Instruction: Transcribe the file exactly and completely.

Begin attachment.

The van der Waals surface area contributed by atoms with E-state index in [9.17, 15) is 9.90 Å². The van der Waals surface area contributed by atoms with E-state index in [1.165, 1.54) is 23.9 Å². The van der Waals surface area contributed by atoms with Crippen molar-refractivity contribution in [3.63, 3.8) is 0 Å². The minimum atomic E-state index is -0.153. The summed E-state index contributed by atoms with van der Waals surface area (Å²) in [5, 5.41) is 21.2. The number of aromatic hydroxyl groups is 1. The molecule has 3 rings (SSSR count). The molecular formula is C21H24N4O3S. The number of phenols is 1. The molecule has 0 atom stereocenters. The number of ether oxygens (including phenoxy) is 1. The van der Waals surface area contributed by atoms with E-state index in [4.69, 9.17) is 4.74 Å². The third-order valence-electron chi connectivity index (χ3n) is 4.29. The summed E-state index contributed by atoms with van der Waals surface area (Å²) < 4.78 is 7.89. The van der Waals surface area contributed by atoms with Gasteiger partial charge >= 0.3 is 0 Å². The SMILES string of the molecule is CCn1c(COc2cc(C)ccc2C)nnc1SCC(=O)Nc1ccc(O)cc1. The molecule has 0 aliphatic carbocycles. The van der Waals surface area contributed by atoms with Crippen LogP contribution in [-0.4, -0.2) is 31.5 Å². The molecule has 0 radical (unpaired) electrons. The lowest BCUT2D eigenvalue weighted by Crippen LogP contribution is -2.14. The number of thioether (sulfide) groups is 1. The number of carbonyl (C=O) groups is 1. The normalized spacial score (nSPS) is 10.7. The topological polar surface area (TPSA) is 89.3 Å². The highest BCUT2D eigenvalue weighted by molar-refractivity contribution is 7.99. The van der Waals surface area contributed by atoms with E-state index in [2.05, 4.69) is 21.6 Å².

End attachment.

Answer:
The van der Waals surface area contributed by atoms with E-state index in [9.17, 15) is 9.90 Å². The van der Waals surface area contributed by atoms with E-state index in [1.165, 1.54) is 23.9 Å². The van der Waals surface area contributed by atoms with Crippen molar-refractivity contribution in [3.63, 3.8) is 0 Å². The minimum atomic E-state index is -0.153. The summed E-state index contributed by atoms with van der Waals surface area (Å²) in [5, 5.41) is 21.2. The number of aromatic hydroxyl groups is 1. The molecule has 3 rings (SSSR count). The molecular formula is C21H24N4O3S. The number of phenols is 1. The molecule has 0 atom stereocenters. The number of ether oxygens (including phenoxy) is 1. The van der Waals surface area contributed by atoms with E-state index in [4.69, 9.17) is 4.74 Å². The third-order valence-electron chi connectivity index (χ3n) is 4.29. The summed E-state index contributed by atoms with van der Waals surface area (Å²) < 4.78 is 7.89. The van der Waals surface area contributed by atoms with Gasteiger partial charge >= 0.3 is 0 Å². The SMILES string of the molecule is CCn1c(COc2cc(C)ccc2C)nnc1SCC(=O)Nc1ccc(O)cc1. The molecule has 0 aliphatic carbocycles. The van der Waals surface area contributed by atoms with Crippen LogP contribution in [-0.4, -0.2) is 31.5 Å². The molecule has 0 radical (unpaired) electrons. The lowest BCUT2D eigenvalue weighted by Crippen LogP contribution is -2.14. The number of thioether (sulfide) groups is 1. The number of carbonyl (C=O) groups is 1. The normalized spacial score (nSPS) is 10.7. The topological polar surface area (TPSA) is 89.3 Å². The highest BCUT2D eigenvalue weighted by molar-refractivity contribution is 7.99. The van der Waals surface area contributed by atoms with E-state index in [2.05, 4.69) is 21.6 Å².